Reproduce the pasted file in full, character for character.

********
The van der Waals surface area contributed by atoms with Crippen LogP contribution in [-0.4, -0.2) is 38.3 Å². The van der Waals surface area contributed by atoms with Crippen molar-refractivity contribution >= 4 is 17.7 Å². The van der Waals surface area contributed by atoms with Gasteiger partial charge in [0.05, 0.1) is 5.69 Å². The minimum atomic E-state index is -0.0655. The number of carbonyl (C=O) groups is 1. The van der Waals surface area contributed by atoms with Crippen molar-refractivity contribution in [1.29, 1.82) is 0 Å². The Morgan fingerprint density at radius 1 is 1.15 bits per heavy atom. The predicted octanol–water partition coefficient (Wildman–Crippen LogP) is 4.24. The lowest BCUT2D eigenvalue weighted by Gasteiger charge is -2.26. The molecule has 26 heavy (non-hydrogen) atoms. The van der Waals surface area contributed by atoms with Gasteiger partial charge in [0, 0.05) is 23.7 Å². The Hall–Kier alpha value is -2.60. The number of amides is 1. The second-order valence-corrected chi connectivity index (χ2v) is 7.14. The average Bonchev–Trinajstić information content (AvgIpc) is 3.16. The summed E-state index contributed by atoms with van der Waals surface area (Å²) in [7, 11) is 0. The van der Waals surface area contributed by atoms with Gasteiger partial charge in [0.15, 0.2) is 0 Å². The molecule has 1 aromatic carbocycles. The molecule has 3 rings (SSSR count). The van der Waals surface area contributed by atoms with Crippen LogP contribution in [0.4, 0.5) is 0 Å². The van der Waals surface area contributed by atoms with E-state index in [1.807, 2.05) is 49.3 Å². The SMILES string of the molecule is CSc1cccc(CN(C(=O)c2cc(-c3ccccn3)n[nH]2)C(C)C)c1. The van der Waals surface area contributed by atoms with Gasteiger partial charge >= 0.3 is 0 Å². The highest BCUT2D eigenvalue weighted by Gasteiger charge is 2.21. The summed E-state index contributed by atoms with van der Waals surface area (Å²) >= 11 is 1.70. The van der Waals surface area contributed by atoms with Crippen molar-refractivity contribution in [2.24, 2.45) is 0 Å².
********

The van der Waals surface area contributed by atoms with Crippen LogP contribution in [-0.4, -0.2) is 38.3 Å². The van der Waals surface area contributed by atoms with Crippen molar-refractivity contribution >= 4 is 17.7 Å². The van der Waals surface area contributed by atoms with Gasteiger partial charge in [0.05, 0.1) is 5.69 Å². The minimum atomic E-state index is -0.0655. The number of carbonyl (C=O) groups is 1. The van der Waals surface area contributed by atoms with Crippen molar-refractivity contribution in [1.29, 1.82) is 0 Å². The Morgan fingerprint density at radius 1 is 1.15 bits per heavy atom. The predicted octanol–water partition coefficient (Wildman–Crippen LogP) is 4.24. The lowest BCUT2D eigenvalue weighted by Gasteiger charge is -2.26. The molecule has 26 heavy (non-hydrogen) atoms. The van der Waals surface area contributed by atoms with Gasteiger partial charge in [0, 0.05) is 23.7 Å². The Hall–Kier alpha value is -2.60. The number of amides is 1. The second-order valence-corrected chi connectivity index (χ2v) is 7.14. The average Bonchev–Trinajstić information content (AvgIpc) is 3.16. The summed E-state index contributed by atoms with van der Waals surface area (Å²) in [7, 11) is 0. The van der Waals surface area contributed by atoms with Gasteiger partial charge in [0.15, 0.2) is 0 Å². The molecule has 1 aromatic carbocycles. The molecule has 3 rings (SSSR count). The van der Waals surface area contributed by atoms with Crippen LogP contribution in [0.4, 0.5) is 0 Å². The van der Waals surface area contributed by atoms with E-state index in [1.807, 2.05) is 49.3 Å². The SMILES string of the molecule is CSc1cccc(CN(C(=O)c2cc(-c3ccccn3)n[nH]2)C(C)C)c1. The van der Waals surface area contributed by atoms with Gasteiger partial charge >= 0.3 is 0 Å². The highest BCUT2D eigenvalue weighted by Gasteiger charge is 2.21. The summed E-state index contributed by atoms with van der Waals surface area (Å²) >= 11 is 1.70. The van der Waals surface area contributed by atoms with Crippen molar-refractivity contribution in [2.24, 2.45) is 0 Å².